Yeshivat Har Etzion students study with Rabbi Aharon Lichtenstein in this file photo.
(photo credit: COURTESY YESHIVAT HAR ETZION)
When practiced by the sophisticated modern man, Judaism is sourced in the most advanced and complicated thinking, not in amulets and kabbalistic incantations. Religion probes the most difficult quandaries of human existence, metaphysical presence and purpose, identity and spiritual makeup. It seeks to bridge ancient devotions with contemporary sensibilities. It seeks to embrace both the particularistic and humanistic aspects of nationality. It aims to authenticate and guide our creativity and drive for success in all fields of human endeavor.
It is more relevant and needed than ever in the modern age.
I learned much of this approach to Jewish religious life and thinking from Rabbi Dr.
Aharon Lichtenstein, dean of the multifaceted and magnificent Har Etzion hesder yeshiva in Gush Etzion, and last year’s Israel Prize laureate in Torah literature, who died Monday.
Since moving to Israel from the US more than 40 years ago, Lichtenstein taught the highest- level Talmud, Halacha and Jewish thought to his tens of thousands of students. He did so while simultaneously validating their service in the IDF as a religious obligation and their subsequent pursuits of university education as a natural outgrowth of their religious personalities. The rabbi, who earned his doctorate in English literature from Harvard University, taught that intellectual openness is a hallmark of true Orthodox Judaism, alongside single-minded devotion to Torah study and adherence to halachic boundaries and values.
Lichtenstein taught that critical thinking and humanism characterize the worshiper of God, not slavish and blind devotion to self-proclaimed prophets and closed-minded soothsayers. He taught that full involvement in Israeli society and a passion for social justice are key religious obligations, not the isolationism and jingoism that characterize too much of ultra-Orthodox and ultra-nationalist communities today.
Lichtenstein’s views were pathbreaking on a range of critical issues, including the value of secular literature from a Jewish religious perspective, the nature of holiness, religious humanism, religious-secular relations, the role and status of women in studying Torah, attitudes to the non-Jew, the meaning of Zionism from a religious perspective, the methodology of the study of the Bible and the Talmud, Israel’s presence in Judea and Samaria, and more.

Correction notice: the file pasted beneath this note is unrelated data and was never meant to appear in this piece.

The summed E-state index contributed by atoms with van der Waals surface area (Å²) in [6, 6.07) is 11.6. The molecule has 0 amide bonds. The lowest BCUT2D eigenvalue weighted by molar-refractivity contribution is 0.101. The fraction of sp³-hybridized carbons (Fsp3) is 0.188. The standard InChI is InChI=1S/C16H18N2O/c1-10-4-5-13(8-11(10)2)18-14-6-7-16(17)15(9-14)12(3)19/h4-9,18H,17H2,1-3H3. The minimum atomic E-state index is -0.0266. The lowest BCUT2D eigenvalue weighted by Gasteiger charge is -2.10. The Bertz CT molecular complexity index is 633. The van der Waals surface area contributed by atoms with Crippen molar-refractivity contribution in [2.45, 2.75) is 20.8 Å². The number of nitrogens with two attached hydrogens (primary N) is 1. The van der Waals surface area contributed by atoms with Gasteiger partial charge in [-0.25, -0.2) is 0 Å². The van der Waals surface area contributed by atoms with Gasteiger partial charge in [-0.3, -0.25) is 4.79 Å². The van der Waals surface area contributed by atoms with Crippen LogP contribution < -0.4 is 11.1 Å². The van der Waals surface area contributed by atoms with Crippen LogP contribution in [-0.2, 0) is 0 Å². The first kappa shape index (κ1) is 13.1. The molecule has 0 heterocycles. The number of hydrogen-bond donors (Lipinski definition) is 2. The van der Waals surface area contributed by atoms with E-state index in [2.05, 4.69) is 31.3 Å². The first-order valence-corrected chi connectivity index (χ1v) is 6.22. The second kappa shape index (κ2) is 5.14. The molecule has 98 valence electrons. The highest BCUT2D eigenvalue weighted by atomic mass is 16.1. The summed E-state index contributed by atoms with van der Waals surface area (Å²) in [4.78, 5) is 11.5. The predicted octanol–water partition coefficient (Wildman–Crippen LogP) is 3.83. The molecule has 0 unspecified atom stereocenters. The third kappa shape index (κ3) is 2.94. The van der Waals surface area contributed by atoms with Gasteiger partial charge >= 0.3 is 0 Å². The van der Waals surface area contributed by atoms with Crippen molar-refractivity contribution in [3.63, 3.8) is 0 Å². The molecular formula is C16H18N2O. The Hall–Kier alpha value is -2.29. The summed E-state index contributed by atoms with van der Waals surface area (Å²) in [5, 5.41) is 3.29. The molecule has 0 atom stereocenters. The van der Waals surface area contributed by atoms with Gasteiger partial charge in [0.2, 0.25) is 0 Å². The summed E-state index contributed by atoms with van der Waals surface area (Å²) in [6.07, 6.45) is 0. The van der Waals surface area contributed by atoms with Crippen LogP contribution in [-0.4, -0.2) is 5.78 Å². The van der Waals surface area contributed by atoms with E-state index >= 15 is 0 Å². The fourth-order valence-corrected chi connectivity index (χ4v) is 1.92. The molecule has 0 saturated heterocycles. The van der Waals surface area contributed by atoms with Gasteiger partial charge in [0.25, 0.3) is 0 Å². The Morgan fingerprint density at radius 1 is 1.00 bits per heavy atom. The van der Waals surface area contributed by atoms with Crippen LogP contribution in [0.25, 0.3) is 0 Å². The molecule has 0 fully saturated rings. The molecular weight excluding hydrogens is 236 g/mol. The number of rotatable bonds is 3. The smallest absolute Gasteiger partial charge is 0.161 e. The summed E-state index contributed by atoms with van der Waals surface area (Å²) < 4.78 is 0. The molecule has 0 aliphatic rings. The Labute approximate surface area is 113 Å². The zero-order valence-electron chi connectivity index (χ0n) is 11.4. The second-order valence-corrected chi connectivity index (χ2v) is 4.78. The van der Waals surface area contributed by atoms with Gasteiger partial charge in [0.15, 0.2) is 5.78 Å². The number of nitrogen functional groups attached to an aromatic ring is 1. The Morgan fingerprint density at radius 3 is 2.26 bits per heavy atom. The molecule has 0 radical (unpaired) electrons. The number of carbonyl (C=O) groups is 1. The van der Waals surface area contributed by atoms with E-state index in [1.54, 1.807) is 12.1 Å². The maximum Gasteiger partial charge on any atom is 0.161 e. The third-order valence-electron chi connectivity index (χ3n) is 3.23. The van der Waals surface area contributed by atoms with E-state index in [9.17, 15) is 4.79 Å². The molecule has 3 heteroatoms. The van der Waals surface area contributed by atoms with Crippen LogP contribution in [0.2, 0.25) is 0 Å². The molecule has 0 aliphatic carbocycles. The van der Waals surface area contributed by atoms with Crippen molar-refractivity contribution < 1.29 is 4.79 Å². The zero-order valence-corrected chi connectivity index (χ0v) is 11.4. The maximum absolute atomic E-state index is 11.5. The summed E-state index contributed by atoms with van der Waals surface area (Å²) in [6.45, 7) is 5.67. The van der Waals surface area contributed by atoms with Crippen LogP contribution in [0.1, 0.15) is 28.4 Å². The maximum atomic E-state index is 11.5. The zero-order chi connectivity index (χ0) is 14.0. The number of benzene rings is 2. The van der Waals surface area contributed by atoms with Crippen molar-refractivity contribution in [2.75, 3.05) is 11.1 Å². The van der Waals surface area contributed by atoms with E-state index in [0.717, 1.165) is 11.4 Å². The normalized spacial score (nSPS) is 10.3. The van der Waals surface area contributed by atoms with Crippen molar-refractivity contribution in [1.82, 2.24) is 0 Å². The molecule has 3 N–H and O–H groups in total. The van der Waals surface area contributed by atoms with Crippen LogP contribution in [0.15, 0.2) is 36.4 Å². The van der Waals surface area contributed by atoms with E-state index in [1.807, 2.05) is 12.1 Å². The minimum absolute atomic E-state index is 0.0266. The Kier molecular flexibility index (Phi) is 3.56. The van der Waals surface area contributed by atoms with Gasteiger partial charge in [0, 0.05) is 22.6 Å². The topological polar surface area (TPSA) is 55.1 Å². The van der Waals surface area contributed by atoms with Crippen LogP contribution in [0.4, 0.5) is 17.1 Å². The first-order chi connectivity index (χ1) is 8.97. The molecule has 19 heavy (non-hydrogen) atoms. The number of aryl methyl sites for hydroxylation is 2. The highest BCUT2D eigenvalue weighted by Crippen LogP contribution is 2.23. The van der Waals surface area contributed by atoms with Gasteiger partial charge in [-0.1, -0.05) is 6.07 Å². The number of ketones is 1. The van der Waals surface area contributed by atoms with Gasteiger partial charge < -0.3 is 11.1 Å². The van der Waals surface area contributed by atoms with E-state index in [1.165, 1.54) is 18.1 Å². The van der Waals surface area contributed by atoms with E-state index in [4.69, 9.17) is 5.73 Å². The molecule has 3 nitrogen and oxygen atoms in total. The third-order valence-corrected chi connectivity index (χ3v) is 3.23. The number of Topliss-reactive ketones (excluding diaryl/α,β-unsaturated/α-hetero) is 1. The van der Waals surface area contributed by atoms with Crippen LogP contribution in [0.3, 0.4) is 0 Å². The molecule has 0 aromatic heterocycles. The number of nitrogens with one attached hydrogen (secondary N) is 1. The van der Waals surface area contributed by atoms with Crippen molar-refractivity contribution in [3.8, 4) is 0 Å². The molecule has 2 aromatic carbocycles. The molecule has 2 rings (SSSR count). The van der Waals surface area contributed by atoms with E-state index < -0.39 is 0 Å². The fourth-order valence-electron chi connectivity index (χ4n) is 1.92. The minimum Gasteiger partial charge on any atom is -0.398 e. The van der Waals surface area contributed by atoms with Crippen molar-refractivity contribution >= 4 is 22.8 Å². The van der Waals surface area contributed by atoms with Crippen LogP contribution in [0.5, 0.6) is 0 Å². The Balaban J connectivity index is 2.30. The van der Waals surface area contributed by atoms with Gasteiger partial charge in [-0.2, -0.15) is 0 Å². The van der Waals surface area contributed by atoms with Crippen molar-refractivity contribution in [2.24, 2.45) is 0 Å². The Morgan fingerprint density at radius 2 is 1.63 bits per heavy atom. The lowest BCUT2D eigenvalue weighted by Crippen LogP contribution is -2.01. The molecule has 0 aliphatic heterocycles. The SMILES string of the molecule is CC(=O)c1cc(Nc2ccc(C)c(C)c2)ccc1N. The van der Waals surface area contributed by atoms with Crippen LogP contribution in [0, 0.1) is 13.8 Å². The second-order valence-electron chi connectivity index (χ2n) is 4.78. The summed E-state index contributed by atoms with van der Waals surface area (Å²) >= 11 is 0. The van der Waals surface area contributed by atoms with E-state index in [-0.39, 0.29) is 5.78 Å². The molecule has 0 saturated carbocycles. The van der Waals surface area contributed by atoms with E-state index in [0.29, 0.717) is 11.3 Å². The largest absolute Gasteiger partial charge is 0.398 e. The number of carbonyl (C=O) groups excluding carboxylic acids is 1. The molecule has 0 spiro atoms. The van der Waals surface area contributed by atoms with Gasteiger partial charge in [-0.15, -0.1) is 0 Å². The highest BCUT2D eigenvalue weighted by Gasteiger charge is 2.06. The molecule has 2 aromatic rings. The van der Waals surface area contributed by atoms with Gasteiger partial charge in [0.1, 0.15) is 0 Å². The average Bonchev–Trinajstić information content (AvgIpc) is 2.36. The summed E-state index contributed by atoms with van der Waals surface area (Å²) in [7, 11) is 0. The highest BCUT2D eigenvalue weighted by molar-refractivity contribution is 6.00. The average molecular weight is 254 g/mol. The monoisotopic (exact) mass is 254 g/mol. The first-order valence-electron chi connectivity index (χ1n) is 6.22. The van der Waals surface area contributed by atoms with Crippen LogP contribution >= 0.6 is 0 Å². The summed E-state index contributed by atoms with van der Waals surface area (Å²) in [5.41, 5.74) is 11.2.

It’s not surprising that some of the boldest leaders of today’s religious-Zionist community are students of his academy. In a landmark address at his 80th birthday gathering two years ago, Lichtenstein pointedly devoted his remarks to exhorting his students to expend even greater effort on influencing the moral and religious character of Israeli society – through intellectual and social leadership, not coercion.
Lichtenstein’s unique and meticulous approach to Talmudic analysis – recorded in many published volumes – will live on as testament to his brilliance.
But so will his profound articulations of devout faith – both childlike and super-erudite – for modern man. At the core of his oeuvre is deep love for God and his dedication to the learning of Torah as a supreme religious value, notwithstanding his appreciation of general culture, secular literature and scientific investigation.
What especially stands out for Lichtenstein’s students, of which I was privileged to be one, is his humility and modesty.
Everyone could only be impressed by his approachability and lack of airs. Everyone could only be amazed at the unpretentious way in which he shared leadership of the yeshiva with its founder, the late Rabbi Yehuda Amital. No one could forget his devotion to his blind and mostly deaf father, to whom he chanted the prayers out loud, and whom he led along the lanes of the yeshiva gardens with incredible patience. No one could fail to notice his sincere respect for his distinguished wife, Dr. Tovah Lichtenstein, and his attentiveness to the education and pioneering careers of his children.
Everybody learned from Lichtenstein’s unassuming nature and tolerance – qualities that make his insistence on high moral and intellectual standards and ritual exactness all the more impressive.
Alongside Amital, Lichtenstein raised a generation of disciples who are both like him and unlike him: admiring of his great mind and religious integrity yet independent thinkers who often dissent from his political and public policy views; scholars who follow his approach in study yet seek to expand its horizons; community activists who embrace his inclusive approach yet find deeper stirrings in religious-nationalist romanticism than he did.
I suspect that in his self-effacing way, Lichtenstein was enormously proud of the alumni who have absorbed his nuanced teachings, who view him as a revered leader yet dare to pave their own ways within Orthodoxy and who seek both to emulate and go beyond him.
To my own sons (one of whom is currently studying in Lichtenstein’s yeshiva), I say: Seek the rich life of religious rigor, constant study, broad-mindedness and societal commitment that Lichtenstein so bravely modeled for us.